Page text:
Carbon taxes necessary in climate fight: World Bank chief
Fighting global warming will necessarily require taxing carbon emissions, or setting a price on carbon pollution, the World Bank's chief executive said Wednesday at a G7 environment meeting in Canada.
"We believe very strongly that we can send an economic signal by introducing a shadow price for carbon," Kristalina Georgieva told AFP, referring to a method of calculating a price per tonne of carbon that includes the social costs of pollution.
"We are the last generation that can do something to fight climate change but we are also the first generation that has to live with its consequences," she said.
"There is a consensus among scientists and economists that carbon pricing is the best way to signal to economies that the behavior has to change."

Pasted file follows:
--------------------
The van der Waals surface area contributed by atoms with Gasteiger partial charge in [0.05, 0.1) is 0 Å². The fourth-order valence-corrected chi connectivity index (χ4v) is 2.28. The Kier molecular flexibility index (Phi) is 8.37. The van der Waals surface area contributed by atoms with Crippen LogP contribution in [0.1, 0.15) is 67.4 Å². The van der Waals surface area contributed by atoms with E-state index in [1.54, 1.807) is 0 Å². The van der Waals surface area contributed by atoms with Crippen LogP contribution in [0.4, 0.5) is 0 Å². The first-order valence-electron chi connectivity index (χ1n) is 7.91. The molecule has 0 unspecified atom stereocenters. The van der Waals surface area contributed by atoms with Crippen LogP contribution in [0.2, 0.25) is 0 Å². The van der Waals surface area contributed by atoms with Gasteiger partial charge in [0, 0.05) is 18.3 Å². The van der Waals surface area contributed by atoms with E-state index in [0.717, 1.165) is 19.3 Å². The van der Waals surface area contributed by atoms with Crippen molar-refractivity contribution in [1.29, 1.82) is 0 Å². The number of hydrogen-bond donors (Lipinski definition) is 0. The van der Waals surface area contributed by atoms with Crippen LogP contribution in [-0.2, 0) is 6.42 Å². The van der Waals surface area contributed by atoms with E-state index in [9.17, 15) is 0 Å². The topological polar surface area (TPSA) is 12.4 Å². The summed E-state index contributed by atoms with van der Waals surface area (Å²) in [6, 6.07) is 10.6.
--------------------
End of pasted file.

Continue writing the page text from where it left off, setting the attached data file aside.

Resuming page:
According to the Institute for Climate Economics, 46 countries and 26 subnational governments have established a carbon pricing policy as of April 1, either using a carbon tax or a carbon market in which quotas are set for big polluters who then have the option to buy or sell credits from other companies.
These policies added US$30 billion to government coffers, with prices per tonne ranging from US$1 to US$133.
But, according to the OECD, the amount being charged is insufficient to meet climate targets.
The World Bank is "making every major step to integrate climate action into all of our lending policies," Georgieva commented.
One week after UN Secretary General Antonio Guterres warned that the world has only two years left to act in order to avert disastrous consequences of runaway climate change, Georgieva added her voice to the call to arms, saying it was "critical" that nations take action now.
The gathering of the Group of Seven industrialized nations along with the EU in the Canadian port city of Halifax is looking also to adopt new international rules to stop plastics from further accumulating in the world's oceans.
© 2018 AFP